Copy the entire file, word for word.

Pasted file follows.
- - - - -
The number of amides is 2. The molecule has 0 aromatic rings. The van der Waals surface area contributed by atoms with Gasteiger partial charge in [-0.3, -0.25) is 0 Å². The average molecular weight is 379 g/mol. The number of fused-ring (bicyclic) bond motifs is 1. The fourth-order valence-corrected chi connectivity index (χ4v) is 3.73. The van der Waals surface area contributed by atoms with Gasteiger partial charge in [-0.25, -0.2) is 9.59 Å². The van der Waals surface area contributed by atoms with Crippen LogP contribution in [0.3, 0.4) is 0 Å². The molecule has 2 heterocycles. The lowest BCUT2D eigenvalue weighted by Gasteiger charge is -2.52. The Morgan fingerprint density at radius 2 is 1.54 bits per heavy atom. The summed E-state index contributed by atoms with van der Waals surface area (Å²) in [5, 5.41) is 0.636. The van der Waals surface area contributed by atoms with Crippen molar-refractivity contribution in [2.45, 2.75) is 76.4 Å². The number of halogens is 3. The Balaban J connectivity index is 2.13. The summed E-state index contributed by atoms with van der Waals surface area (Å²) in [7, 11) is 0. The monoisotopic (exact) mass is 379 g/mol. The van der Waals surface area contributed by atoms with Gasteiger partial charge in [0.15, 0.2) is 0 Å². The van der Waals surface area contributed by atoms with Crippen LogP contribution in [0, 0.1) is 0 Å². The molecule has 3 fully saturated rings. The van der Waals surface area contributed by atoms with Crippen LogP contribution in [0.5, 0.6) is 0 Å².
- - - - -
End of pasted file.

The number of amides is 2. The molecule has 0 aromatic rings. The van der Waals surface area contributed by atoms with Gasteiger partial charge in [-0.3, -0.25) is 0 Å². The average molecular weight is 379 g/mol. The number of fused-ring (bicyclic) bond motifs is 1. The fourth-order valence-corrected chi connectivity index (χ4v) is 3.73. The van der Waals surface area contributed by atoms with Gasteiger partial charge in [-0.25, -0.2) is 9.59 Å². The van der Waals surface area contributed by atoms with Crippen LogP contribution in [0.3, 0.4) is 0 Å². The molecule has 2 heterocycles. The lowest BCUT2D eigenvalue weighted by Gasteiger charge is -2.52. The Morgan fingerprint density at radius 2 is 1.54 bits per heavy atom. The summed E-state index contributed by atoms with van der Waals surface area (Å²) in [5, 5.41) is 0.636. The van der Waals surface area contributed by atoms with Crippen molar-refractivity contribution in [2.45, 2.75) is 76.4 Å². The number of halogens is 3. The Balaban J connectivity index is 2.13. The summed E-state index contributed by atoms with van der Waals surface area (Å²) in [7, 11) is 0. The monoisotopic (exact) mass is 379 g/mol. The van der Waals surface area contributed by atoms with Gasteiger partial charge in [0.15, 0.2) is 0 Å². The van der Waals surface area contributed by atoms with Crippen LogP contribution in [0, 0.1) is 0 Å². The molecule has 3 fully saturated rings. The van der Waals surface area contributed by atoms with Crippen LogP contribution in [0.5, 0.6) is 0 Å².